Case summary: "Arizona v. California was a 12-year epic battle including three years of trial in front of a special master appointed by the U.S. Supreme Court. The trial involved 106 witnesses and hundreds of volumes of exhibits, ultimately producing a 433-page final report from the Master in December of 1960. Proceedings at the U.S. Supreme Court required two oral arguments, producing a 5-3 decision in 1963 with two dissenting opinions, with the majority opinion implemented by a decree in 1964. The case was an original action in the U.S. Supreme Court, with Arizona seeking to clarify its rights to the use of Colorado River basin water. It was filed 30 years after the seven basin states drafted the Colorado River Compact, which apportioned the waters of the basin roughly equally between the states of the Upper and Lower Divisions, but did not apportion shares to individual states. In addition to Arizona and California, Nevada, New Mexico, and Utah were party to the case because they had lands located within the Lower Basin. The United States was also party to the case because of the federal water projects and lands located within the Lower Basin. It was perhaps the most high profile water case ever to be decided by the U.S. Supreme Court and produced considerable commentary."-- Lawrence J. MacDonnell, Arizona v. California Revisited, 52 Nat. Resources J. 363, 365-66 (2012) (quoted with permission of the author)
In the Supreme Court of the United States, October term, 1955, no. 10 original : State of Arizona, complainant, vs. State of California, Palo Verde Irrigation District, Imperial Irrigation District, Coachella Valley County Water District, the Metropolitan Water District of Southern California, City of Los Angeles, City of San Diego, and County of San Diego, defendants : United States of America and State of Nevada, interveners, State of New Mexico and State of Utah, parties : before the Hon. Simon H. Rifkind, special master : memorandum of the California defendants in clarification of interrogatories to the United States : and resubmitted interrogatories by Arizona ( Book )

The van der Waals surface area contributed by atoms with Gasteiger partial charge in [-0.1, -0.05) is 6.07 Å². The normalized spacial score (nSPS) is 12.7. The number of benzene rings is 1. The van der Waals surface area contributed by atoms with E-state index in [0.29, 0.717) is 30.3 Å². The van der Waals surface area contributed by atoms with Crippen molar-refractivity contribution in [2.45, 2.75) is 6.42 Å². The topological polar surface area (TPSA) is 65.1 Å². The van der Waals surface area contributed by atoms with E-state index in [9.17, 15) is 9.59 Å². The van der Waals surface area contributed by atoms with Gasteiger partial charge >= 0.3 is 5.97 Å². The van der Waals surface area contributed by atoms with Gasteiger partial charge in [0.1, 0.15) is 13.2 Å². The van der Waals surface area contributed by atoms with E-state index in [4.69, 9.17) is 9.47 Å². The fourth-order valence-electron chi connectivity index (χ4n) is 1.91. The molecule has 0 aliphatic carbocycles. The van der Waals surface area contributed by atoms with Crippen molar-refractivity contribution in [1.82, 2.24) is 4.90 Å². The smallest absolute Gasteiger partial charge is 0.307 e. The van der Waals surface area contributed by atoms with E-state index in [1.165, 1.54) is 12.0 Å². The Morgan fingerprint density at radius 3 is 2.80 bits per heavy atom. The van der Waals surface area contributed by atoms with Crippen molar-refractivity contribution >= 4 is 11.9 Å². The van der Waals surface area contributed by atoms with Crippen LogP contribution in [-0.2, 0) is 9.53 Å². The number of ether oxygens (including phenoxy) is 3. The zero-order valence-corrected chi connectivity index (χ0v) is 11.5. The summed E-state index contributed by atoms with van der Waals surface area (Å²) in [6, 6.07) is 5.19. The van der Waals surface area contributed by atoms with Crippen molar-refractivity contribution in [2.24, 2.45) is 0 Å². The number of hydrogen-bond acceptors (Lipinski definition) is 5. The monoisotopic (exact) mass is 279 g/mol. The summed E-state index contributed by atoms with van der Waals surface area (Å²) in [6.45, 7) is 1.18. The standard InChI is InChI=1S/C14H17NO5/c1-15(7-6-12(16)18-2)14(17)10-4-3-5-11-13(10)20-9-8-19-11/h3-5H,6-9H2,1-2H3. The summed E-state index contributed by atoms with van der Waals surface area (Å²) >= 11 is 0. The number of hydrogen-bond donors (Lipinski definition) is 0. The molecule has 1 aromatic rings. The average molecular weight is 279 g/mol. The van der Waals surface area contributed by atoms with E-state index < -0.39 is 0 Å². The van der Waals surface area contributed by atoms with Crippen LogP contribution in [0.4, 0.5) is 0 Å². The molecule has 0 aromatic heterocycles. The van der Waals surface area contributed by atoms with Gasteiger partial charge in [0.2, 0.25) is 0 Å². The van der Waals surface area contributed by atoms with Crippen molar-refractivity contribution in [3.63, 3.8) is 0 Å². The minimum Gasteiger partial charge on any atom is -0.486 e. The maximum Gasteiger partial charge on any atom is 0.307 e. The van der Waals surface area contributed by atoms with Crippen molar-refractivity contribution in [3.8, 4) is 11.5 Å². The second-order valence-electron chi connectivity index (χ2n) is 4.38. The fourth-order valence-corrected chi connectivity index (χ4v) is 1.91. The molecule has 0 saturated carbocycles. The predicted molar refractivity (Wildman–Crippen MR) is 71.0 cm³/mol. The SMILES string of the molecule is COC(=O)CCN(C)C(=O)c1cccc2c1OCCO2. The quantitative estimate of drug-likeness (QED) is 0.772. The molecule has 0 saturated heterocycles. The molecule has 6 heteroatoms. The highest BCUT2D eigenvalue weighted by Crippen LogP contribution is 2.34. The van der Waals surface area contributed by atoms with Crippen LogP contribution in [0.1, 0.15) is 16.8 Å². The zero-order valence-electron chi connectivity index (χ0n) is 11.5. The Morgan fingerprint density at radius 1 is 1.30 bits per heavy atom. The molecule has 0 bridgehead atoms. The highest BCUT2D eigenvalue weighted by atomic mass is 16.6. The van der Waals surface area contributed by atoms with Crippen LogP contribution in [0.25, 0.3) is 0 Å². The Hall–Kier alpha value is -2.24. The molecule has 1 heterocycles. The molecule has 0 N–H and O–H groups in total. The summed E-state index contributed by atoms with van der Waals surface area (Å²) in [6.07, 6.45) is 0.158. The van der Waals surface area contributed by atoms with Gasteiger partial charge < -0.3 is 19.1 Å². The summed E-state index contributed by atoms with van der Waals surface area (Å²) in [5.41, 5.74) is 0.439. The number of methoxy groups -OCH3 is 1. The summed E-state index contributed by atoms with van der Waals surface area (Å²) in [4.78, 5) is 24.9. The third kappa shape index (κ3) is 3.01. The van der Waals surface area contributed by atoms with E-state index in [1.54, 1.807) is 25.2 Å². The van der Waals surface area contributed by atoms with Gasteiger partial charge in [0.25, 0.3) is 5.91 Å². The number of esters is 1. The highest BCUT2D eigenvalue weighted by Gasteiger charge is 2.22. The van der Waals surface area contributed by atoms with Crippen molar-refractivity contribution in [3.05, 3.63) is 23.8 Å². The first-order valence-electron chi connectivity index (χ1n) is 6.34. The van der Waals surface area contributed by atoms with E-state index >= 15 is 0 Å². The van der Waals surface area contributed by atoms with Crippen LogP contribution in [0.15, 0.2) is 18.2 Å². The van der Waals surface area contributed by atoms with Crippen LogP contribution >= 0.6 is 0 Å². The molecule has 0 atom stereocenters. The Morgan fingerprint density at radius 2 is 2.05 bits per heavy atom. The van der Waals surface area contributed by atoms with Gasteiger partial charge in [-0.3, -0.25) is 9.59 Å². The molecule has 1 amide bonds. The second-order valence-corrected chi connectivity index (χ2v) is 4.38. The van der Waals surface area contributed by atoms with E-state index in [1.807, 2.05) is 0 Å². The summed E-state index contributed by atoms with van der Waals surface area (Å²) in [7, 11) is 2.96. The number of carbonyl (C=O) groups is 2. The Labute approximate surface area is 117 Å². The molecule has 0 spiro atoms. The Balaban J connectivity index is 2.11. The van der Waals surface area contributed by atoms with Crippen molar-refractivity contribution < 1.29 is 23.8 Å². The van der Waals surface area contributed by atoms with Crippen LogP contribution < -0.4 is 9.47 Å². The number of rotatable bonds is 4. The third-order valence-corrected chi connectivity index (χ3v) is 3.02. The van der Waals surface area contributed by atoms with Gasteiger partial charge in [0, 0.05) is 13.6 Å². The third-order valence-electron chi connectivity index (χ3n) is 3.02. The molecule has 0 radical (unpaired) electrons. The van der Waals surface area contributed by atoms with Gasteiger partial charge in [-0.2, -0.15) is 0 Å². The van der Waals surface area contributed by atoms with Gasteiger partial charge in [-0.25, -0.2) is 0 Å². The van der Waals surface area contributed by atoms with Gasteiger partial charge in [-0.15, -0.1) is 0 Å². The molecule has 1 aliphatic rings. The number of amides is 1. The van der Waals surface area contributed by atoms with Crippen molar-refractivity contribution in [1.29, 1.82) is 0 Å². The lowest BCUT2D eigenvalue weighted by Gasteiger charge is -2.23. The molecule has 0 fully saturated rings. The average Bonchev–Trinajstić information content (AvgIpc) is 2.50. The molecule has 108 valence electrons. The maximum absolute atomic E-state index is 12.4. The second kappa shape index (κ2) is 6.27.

1 edition published in 1956 in English and held by 2 WorldCat member libraries worldwide
Case summary: "Arizona v. California was a 12-year epic battle including three years of trial in front of a special master appointed by the U.S. Supreme Court. The trial involved 106 witnesses and hundreds of volumes of exhibits, ultimately producing a 433-page final report from the Master in December of 1960. Proceedings at the U.S. Supreme Court required two oral arguments, producing a 5-3 decision in 1963 with two dissenting opinions, with the majority opinion implemented by a decree in 1964. The case was an original action in the U.S. Supreme Court, with Arizona seeking to clarify its rights to the use of Colorado River basin water. It was filed 30 years after the seven basin states drafted the Colorado River Compact, which apportioned the waters of the basin roughly equally between the states of the Upper and Lower Divisions, but did not apportion shares to individual states. In addition to Arizona and California, Nevada, New Mexico, and Utah were party to the case because they had lands located within the Lower Basin. The United States was also party to the case because of the federal water projects and lands located within the Lower Basin. It was perhaps the most high profile water case ever to be decided by the U.S. Supreme Court and produced considerable commentary."-- Lawrence J. MacDonnell, Arizona v. California Revisited, 52 Nat. Resources J. 363, 365-66 (2012) (quoted with permission of the author)
The issues in Arizona v. California by Charles E Corker ( Book )
1 edition published in 1959 in English and held by 2 WorldCat member libraries worldwide
In the Supreme Court of the United States, October term, 1955, no. 10 original : State of Arizona, complainant, vs. State of California, Palo Verde Irrigation District, Imperial Irrigation District, Coachella Valley County Water District, the Metropolitan Water District of Southern California, City of Los Angeles, City of San Diego, and County of San Diego, defendants : United States of America and State of Nevada, interveners, State of New Mexico and State of Utah, parties : before the Hon. Simon H. Rifkind, special master : notice of motion, and motion of the California defendants to require further answers of the State of New Mexico to interrogatories, and brief of the California defendants in support thereof by Arizona ( Book )
1 edition published in 1956 in English and held by 2 WorldCat member libraries worldwide